We worked with the customer to scope the process and that thorough discovery allowed us to fully understand what they required. We then utilised applications we had already developed combined with low code to quickly deliver a solution. This removed this stressful personal burden from the individual and ensured there was no backlog in contract tracing. Driven by necessity, low code provided a quick and effective route to transformation.
Another major requirement for low code apps in 2021 could be the change driven by permanent remote and flexible working. Although many quick solutions were found during lockdown, now that restrictions are lifting it has become clear that many people will work either fully remotely or a mix of office and home. This is likely to present further challenges that must be solved quickly to ensure continuity and productivity as organisations grapple with how to effectively manage hybrid working.
Other key triggers include new legislation and regulation changes (anything involving a hard deadline). Exposure to risk is also a common motivator for low code projects, particularly around fraud; financial fraud rose 33% during lockdown in 2020 for instance.
While low code can help to deliver transformative apps very quickly, it is crucial that speed doesn’t dilute the effectiveness of the project. Low code should be about delivering what is needed and when it is needed. The applications must be robust and support IT governance. Often, projects require super-quick prototypes to demonstrate to the business why funding for an application is required and what can be eventually delivered.
This is often the case when we’re contacted by organisations wading through in-depth discovery and strategy imposed by expensive consultants that are simply outsized for the scale of the job. They are asking if there’s another way and if low code can provide the answer. We’re also seeing far more demand coming from organisations wanting to innovate with apps in stages because time to value is critical. It doesn’t have to be perfect first time. Low code is effective in this regard, as you can develop ‘lite’, deliver value quickly and build on that.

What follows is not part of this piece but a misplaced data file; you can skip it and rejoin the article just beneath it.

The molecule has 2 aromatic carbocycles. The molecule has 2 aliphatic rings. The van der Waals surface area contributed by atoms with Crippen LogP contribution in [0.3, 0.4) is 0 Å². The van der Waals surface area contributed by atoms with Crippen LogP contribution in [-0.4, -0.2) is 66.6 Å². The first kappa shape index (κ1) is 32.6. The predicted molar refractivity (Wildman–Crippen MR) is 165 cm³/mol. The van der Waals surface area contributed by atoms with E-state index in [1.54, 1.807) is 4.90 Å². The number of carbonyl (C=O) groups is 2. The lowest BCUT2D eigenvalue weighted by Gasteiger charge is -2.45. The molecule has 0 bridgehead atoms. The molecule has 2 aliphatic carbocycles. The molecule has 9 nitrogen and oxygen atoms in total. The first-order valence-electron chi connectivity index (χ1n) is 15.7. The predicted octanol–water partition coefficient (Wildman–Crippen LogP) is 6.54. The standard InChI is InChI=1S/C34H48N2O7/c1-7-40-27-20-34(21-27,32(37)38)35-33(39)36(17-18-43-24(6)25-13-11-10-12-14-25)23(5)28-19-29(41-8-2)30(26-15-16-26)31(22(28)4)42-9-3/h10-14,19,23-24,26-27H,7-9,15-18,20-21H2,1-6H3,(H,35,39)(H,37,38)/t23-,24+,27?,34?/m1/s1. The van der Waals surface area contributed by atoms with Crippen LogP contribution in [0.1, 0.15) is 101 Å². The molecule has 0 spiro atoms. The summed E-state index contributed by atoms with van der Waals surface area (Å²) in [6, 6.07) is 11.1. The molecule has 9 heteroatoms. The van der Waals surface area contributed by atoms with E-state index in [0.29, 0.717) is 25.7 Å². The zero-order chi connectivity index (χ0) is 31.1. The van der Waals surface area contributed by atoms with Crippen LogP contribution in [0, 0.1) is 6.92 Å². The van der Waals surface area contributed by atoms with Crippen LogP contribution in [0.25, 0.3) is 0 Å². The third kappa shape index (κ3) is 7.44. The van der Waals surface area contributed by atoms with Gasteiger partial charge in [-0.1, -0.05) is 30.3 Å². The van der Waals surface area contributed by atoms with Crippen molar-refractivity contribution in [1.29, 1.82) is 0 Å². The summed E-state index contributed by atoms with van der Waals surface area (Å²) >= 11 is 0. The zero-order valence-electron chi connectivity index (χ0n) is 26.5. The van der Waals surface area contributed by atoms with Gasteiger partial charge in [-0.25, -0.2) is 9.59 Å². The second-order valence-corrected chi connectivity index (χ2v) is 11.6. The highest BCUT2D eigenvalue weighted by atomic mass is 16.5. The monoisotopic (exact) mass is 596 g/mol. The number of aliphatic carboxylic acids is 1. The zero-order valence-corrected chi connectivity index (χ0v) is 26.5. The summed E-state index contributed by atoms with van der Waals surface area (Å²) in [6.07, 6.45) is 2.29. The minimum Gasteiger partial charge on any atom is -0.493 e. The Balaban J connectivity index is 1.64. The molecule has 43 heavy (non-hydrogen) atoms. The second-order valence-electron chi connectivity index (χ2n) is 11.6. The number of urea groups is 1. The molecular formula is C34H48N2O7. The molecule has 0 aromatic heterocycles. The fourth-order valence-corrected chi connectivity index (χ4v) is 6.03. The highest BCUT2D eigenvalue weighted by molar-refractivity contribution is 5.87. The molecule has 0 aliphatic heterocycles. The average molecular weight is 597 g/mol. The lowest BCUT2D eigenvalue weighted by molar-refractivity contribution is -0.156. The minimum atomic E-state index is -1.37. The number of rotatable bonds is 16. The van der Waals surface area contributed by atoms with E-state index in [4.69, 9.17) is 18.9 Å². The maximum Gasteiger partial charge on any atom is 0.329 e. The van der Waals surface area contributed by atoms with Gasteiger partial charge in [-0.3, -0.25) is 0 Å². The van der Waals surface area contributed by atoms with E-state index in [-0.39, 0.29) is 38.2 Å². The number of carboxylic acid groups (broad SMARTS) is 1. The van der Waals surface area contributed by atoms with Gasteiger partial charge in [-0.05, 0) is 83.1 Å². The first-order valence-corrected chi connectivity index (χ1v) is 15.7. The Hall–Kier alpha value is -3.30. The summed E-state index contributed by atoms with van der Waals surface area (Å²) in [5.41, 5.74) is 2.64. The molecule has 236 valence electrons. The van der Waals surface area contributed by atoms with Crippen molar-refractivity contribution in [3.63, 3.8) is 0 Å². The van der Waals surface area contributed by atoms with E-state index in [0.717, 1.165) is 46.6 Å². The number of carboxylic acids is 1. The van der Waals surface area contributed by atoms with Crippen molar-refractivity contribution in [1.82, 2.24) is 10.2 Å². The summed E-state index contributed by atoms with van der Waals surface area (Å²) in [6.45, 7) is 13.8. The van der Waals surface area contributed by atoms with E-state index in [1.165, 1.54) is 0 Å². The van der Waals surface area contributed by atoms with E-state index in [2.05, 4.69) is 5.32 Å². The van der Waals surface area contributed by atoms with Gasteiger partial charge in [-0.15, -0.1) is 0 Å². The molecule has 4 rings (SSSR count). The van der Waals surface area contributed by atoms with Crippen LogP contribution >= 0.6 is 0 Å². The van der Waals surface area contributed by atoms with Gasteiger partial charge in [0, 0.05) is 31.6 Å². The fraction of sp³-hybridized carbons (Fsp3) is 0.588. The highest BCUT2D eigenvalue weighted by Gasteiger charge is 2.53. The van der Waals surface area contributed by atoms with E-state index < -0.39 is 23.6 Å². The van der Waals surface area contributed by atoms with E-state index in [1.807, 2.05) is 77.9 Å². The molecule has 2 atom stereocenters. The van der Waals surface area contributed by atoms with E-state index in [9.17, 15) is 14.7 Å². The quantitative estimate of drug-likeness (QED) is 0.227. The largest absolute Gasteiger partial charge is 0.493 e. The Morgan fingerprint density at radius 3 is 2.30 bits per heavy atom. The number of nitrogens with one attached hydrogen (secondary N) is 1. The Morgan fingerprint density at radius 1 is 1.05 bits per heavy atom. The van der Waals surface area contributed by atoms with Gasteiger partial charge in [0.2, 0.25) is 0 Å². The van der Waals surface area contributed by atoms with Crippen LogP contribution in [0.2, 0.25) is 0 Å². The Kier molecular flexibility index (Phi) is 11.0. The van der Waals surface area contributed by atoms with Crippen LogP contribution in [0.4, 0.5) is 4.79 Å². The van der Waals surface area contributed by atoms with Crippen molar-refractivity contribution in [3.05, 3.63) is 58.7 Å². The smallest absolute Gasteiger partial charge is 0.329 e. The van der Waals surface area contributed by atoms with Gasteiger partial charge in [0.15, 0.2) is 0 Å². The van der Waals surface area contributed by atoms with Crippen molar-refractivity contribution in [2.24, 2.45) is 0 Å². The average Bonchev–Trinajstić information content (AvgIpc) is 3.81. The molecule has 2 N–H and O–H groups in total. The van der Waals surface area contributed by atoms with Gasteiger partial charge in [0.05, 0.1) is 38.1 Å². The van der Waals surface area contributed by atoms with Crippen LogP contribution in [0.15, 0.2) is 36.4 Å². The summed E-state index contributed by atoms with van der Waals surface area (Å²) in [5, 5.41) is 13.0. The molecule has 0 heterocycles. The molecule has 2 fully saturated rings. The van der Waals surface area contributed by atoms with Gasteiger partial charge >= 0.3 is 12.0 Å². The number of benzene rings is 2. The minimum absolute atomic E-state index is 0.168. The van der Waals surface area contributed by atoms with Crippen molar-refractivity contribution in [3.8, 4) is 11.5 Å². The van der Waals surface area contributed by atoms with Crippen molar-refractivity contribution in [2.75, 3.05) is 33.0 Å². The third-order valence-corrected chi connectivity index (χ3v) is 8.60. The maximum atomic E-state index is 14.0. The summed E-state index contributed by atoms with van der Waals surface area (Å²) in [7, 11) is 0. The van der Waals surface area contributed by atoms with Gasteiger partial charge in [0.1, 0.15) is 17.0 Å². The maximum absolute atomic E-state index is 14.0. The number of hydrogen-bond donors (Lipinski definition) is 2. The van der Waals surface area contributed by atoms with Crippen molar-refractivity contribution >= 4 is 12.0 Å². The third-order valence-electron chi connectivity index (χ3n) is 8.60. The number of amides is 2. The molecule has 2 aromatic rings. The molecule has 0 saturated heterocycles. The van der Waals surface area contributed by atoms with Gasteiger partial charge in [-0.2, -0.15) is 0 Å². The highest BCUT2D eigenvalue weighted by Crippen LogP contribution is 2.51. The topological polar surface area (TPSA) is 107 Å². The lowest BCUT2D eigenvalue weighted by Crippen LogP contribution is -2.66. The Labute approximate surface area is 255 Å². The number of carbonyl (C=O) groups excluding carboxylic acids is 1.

For anyone attempting to use low code platforms, it’s just as important to recognise what it cannot do. Low code allows skilled technical people to build apps quickly. It’s not a guarantee that your app will deliver on its promises. Nor is it something that anyone can jump into on a whim and start building.
Any organisation first needs to implement a low code platform to give it a standardised framework for app development. This is essential as many of the smaller automations and apps draw data from across the organisation so it needs to work within a governed IT environment and infrastructure.
Organisations also need to ensure that they understand the requirements of any app clearly before starting. This is about the age-old IT issue of pinpointing the business problem before starting to build. Rapid business analysis is just as crucial as a low code platform for rapid development. Organisations need partners who have the experience of rapid implementations and know what questions to ask during high energy workshopping sessions.
They also need honesty about what is and isn’t achievable, and about price. It’s a case of more haste, less speed and ensuring that a premium isn’t being paid for every quick win required.
Projects that go awry and don’t deliver rapid and effective results are those where the scoping hasn’t been appropriate, however good the developer or low code platform is.
This article originally appeared in Issue VI 2021 of Digitalisation World.